Chant of the week
“City of culture, we know what we are!” sang the Hull fans during Tuesday night’s League Cup defeat at Manchester United.
As for Sky’s decision to book Mike Phelan as a guest to talk about the impressive CV of his successor, at the club which sacked him days ago? That was just cruel
Powell still has time yet
How do you solve a problem like Nick Powell?
For years a number of managers have tried and, sadly, been largely unsuccessful.
Since leaving boyhood club Crewe in the summer of 2012 for the bright lights of Manchester United, arguably only one man has got even close to tapping into Powell’s undoubted potential.
Ironically, that was Owen Coyle during the first half of his season-long loan at Latics in 2013/14.
Hopes were high that Gary Caldwell – a former team-mate during that loan spell – and then Warren Joyce – his former mentor in the United Under-23 side – could bring out the best in the player.
But a succession of injury niggles has so far put paid to that, and it seems we may not see Powell again until next season after he broke down again against Nottingham Forest at the weekend.
Bringing Powell back to the DW last summer was a gamble that was always going to prove to be either an absolute masterstroke or a total catastrophe.
I don’t mind admitting I thought (and hoped) it would be the former, and a return to his blistering form during the first half of his loan spell three years ago.
A colleague at Evening Post Towers – a Latics season-ticket holder – insisted it would be the latter, remembering the way he’d gone spectacularly off the boil after Christmas.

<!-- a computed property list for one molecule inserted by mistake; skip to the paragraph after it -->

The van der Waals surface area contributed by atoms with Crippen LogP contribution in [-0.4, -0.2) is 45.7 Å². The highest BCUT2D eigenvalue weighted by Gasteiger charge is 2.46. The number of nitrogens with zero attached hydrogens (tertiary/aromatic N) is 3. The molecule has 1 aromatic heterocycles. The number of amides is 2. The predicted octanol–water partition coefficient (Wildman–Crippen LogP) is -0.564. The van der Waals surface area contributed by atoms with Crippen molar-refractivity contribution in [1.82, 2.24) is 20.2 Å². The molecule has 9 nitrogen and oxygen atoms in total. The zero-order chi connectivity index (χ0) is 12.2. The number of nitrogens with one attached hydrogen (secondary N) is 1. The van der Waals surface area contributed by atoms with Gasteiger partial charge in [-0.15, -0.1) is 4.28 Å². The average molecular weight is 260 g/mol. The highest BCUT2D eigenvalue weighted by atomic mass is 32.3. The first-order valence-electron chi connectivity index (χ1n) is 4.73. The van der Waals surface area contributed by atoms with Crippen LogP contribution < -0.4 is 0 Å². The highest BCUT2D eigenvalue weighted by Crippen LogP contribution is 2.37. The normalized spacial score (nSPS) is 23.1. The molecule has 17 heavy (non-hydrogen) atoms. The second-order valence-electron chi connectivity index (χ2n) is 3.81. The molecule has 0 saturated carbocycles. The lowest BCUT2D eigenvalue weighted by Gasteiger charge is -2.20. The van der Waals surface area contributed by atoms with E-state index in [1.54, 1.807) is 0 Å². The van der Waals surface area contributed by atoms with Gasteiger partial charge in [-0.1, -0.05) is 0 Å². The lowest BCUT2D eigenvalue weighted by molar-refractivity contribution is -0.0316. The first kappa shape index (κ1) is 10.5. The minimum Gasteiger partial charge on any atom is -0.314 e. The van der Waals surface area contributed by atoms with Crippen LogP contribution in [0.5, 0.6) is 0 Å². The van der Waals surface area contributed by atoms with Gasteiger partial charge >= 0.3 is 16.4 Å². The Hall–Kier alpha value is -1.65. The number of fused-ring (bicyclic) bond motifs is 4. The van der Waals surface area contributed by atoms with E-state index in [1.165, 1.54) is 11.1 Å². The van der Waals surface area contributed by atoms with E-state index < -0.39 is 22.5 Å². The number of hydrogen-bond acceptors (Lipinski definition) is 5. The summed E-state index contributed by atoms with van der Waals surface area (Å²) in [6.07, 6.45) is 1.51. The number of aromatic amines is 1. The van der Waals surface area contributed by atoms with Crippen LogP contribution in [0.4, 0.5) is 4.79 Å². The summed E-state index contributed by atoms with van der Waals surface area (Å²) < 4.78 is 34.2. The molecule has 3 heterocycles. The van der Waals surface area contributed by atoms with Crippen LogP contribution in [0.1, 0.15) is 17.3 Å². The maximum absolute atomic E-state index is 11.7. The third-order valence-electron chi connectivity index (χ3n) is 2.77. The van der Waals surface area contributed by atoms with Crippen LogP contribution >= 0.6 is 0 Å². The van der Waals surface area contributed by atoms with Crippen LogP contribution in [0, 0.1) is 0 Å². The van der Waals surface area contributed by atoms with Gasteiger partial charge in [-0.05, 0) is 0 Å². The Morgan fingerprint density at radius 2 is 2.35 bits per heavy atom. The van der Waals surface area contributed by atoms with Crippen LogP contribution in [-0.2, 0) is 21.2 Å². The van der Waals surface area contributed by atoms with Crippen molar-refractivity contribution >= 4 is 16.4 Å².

Well, for the time being, I was wrong.
Greg, you were right (and it galls me to say that!).
But at just 22 years of age, there is still plenty of time for Powell to turn things around, and fulfil the potential that once made Sir Alex Ferguson shell out £6m for his services.
Fingers crossed there is still a happy ending to be found for Nick Powell and Wigan Athletic in the not-too-distant future. What a waste if that’s not the case.
It’s goodbye to the Craig of the (highly rare) moment
Craig Davies also left the DW this week, after a largely frustrating 18 months at the club. On his day, the former Wales international was simply unplayable, his ability to shield the ball and roll a defender perfected to an absolute art form.
However, that ‘day’ was annoyingly rare, meaning he moved on having netted just three times in his Latics career.
However, one of those goals was at Chesterfield last season, meaning he’ll always have a starring role in one of THE moments of a wonderful campaign for the club.
The more World Cup matches the merrier
So the World Cup will include 48 teams from 2026.
It’s a move that’s largely been panned, but I personally don’t have a problem with it.
It’ll be more games to watch during work every four years (if my editor is reading this, it’s research for my job....honestly!).
It will obviously also improve the chances of all of the home nations making it through – although rumours Scotland have requested the competition be extended to 96 teams just to be on the safe side are as yet unconfirmed.
Further afield, expect Australia to swiftly and ‘reluctantly’ reverse their decision to move from Oceania to Asia to improve their chances of qualifying, now their ‘home’ federation has a guaranteed qualifier.
One thing is for sure, though. My decision to buy shares in Panini stickers on Tuesday morning has certainly paid off...